At the time, Yanagi was introducing leading artists from the West such as Rodin, Paul Cezanne and Vincent Van Gogh to Japanese readers, but he immediately recognized the supreme value in the simple piece by a nameless Korean craftman shown to him by Noritaka: “My encounter with Yi (Joseon) Dynasty everyday utensils was a critical one in that it determined the course of my whole life,” said Yanagi.

Collecting examples of folk crafts from the Joseon Dynasty led Yanagi to realize that the most beautiful objects were the products not of individual artists but of the collective genius of Korean artisans as a whole — something that resonated with the profound humanity and aesthetics of the Asakawa brothers.

Prior to this, Noritaka had found a white porcelain jar from the Joseon Dynasty at a tool shop in Keijo (right) and recognized that its radiating beauty and artistic quality echoed fine sculpture. This encounter drove him into a lifetime search for Joseon ceramics. His survey covered 700 sites of old kilns throughout the entire Korean Peninsula, and he compiled materials including countless shards excavated from old kilns, classifying them with detailed notes. Noritaka wrote crucial essays on Joseon ceramics for magazines such as Shirakaba, the leading literary magazine of the time, and attracted the attention of contemporary intellectuals.

Following in the footsteps of his brother, Takumi published “Survey of Korean Ceramics,” which is still in print today and is an invaluable, textbook-like reference work detailing the types, names, materials, methods and tools used in Korean ceramics, including a thorough survey of kiln marks.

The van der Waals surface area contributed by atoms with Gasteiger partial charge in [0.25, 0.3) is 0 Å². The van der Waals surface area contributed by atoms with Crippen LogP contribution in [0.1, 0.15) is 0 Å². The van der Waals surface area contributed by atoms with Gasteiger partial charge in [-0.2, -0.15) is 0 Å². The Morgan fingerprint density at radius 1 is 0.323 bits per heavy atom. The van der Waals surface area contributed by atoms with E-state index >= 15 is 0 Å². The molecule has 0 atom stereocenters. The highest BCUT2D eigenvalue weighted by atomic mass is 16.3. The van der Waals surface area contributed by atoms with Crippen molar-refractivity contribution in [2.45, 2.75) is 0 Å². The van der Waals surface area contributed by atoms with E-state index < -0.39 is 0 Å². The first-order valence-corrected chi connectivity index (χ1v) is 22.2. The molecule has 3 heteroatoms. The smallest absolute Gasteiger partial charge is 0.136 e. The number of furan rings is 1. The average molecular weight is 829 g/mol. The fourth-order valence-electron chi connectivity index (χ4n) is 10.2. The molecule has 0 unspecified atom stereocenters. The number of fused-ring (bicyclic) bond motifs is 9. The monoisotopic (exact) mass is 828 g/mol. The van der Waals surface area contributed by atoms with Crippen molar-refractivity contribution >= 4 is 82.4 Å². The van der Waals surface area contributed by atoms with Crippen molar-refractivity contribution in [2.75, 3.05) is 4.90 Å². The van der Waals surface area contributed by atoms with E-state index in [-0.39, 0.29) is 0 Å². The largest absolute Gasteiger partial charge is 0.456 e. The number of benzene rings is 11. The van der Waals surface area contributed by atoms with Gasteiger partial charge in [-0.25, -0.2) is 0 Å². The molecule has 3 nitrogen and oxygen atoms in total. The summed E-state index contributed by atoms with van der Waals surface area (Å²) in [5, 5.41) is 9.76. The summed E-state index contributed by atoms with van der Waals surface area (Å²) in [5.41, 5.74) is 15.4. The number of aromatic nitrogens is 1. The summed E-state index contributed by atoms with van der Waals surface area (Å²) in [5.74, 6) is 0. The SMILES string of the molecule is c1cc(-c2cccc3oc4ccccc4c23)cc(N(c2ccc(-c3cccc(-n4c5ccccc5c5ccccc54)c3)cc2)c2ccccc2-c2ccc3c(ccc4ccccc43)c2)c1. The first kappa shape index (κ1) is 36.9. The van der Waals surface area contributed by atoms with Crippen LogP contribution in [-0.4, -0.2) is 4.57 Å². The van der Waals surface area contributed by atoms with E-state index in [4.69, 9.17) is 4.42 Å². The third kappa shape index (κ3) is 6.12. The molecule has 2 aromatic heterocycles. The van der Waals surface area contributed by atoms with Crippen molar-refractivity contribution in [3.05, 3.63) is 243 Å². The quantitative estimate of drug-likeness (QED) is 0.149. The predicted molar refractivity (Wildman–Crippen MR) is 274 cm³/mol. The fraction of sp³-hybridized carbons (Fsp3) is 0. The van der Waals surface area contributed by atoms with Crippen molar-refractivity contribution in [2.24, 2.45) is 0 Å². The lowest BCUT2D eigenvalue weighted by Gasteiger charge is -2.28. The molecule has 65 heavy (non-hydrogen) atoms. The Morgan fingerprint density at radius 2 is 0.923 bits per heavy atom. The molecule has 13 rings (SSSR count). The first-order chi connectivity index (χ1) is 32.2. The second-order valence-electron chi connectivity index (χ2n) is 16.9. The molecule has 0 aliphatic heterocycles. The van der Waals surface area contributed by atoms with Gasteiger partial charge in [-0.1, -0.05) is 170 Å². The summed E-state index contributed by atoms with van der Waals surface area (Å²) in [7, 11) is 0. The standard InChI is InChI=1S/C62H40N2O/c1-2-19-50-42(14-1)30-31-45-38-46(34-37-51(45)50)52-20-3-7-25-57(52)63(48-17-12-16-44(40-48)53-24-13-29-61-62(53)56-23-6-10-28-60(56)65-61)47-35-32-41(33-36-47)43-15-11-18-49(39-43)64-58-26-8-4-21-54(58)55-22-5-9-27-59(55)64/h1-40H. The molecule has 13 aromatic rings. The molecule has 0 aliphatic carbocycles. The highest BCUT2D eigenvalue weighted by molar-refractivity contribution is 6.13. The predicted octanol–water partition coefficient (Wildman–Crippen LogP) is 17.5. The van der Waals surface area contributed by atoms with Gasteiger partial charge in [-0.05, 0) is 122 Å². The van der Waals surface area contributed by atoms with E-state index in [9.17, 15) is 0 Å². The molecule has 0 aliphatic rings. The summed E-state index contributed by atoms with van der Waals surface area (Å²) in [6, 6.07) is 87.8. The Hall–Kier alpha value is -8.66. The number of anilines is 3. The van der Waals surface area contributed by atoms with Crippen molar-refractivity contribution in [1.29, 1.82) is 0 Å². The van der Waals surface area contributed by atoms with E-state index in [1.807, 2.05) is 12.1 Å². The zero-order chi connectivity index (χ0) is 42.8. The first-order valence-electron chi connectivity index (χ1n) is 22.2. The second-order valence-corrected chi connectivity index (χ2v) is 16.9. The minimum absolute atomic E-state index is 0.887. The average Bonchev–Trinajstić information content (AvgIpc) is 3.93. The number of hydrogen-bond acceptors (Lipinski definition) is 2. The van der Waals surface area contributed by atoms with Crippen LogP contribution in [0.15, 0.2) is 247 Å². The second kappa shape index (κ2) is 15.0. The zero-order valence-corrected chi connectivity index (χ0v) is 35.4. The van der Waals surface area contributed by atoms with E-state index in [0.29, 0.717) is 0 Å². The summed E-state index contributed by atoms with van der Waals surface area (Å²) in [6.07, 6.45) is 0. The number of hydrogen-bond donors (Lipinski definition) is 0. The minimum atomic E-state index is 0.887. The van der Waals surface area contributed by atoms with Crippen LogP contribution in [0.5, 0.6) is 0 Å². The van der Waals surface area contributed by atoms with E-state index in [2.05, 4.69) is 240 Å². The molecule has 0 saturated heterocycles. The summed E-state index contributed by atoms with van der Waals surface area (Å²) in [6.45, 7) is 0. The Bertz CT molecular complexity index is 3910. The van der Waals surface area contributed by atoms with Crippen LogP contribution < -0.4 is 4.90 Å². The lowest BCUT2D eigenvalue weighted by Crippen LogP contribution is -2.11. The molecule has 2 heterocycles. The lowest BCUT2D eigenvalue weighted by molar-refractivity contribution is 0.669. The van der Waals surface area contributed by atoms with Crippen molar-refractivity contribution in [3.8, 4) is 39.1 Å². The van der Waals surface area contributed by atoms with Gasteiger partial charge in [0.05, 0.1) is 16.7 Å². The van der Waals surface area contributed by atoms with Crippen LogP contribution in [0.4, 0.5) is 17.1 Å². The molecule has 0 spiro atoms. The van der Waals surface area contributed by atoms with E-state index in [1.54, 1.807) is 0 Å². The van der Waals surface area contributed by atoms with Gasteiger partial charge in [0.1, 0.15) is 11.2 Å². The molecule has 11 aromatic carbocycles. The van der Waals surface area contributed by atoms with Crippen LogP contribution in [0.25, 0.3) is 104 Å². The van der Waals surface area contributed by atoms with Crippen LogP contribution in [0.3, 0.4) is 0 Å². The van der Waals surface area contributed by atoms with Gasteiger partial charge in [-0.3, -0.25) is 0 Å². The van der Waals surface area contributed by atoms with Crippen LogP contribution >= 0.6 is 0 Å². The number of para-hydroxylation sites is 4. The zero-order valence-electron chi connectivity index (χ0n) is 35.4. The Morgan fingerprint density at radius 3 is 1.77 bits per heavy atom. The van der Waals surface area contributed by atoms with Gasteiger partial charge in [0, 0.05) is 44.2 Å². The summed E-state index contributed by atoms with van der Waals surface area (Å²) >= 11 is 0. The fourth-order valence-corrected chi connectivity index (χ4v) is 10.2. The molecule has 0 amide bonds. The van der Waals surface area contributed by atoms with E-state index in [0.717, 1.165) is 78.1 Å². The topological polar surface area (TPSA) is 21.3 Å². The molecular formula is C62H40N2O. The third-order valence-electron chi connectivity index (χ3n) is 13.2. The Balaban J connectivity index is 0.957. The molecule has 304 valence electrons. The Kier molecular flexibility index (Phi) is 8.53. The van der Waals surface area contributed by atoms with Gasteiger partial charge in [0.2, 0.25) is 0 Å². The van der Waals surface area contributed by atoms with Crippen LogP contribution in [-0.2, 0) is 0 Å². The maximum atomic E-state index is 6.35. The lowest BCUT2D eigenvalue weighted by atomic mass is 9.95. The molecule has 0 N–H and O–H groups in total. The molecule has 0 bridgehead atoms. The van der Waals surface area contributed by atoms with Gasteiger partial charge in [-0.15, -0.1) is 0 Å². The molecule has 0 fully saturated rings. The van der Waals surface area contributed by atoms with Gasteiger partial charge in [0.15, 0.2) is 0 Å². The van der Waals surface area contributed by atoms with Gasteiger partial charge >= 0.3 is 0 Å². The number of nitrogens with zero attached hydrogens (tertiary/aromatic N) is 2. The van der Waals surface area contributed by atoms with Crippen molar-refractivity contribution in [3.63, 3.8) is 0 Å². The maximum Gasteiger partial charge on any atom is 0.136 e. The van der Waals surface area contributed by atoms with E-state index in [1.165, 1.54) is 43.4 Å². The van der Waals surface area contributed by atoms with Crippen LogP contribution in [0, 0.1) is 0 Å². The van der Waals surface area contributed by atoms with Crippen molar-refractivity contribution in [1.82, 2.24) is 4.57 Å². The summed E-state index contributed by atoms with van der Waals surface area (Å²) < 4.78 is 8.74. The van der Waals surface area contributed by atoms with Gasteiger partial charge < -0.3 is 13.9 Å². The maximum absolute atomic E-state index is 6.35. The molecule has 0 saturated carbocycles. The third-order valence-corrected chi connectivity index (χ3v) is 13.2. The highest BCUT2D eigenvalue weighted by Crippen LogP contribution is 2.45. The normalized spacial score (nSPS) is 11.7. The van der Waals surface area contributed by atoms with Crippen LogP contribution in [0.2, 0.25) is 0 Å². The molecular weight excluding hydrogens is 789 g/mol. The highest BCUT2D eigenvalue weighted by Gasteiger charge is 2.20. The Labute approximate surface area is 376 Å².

While celadon pottery from the Goryeo Dynasty (918-1392) was already highly regarded, the ceramics and craftworks of the Joseon Dynasty had mostly been ignored by specialists. But suddenly, from the 1920s onward Josean ceramics started to draw attention, opening the eyes of potters, scholars and connoisseurs of ceramics. This was triggered by the discovery of “a new type of beauty” in these works, and it was the Asakawa brothers who were responsible for that discovery.

As the Japanese occupation carried on the Japanization of Korea, the Asakawa brothers and Yanagi criticized the authorities and emphasized the importance of preserving the indigenous culture of Korea. The National Folk Museum of Korea, in Seoul — founded by Yanagi along with Takumi in 1924 — was the culmination of their efforts and showcased the invaluable cultural heritage of Korea with superb examples of Joseon ceramics selected by them as well as all their research materials. The Asakawa brothers also tried to revive regional kilns so that Koreans could survive financially.

This exhibition is not just about the fine examples of Korean porcelain or the story of connoisseurs. It is about two brothers who wholeheartedly devoted their lives to preserving the cultural heritage and soul of the Korean people. They showed that true beauty lies in ordinary objects deeply rooted in the life and soul of the people. They encourage us to believe that the power of art can transcend any conflict between nations.

The special exhibition in commemoration of the 120th anniversary of Takumi Asakawa’s birth, “Asakawa Noritaka & Takumi Brothers: Their Souls and Their Visions,” runs Aug. 9 — Oct. 2 at Chiba City Art Museum.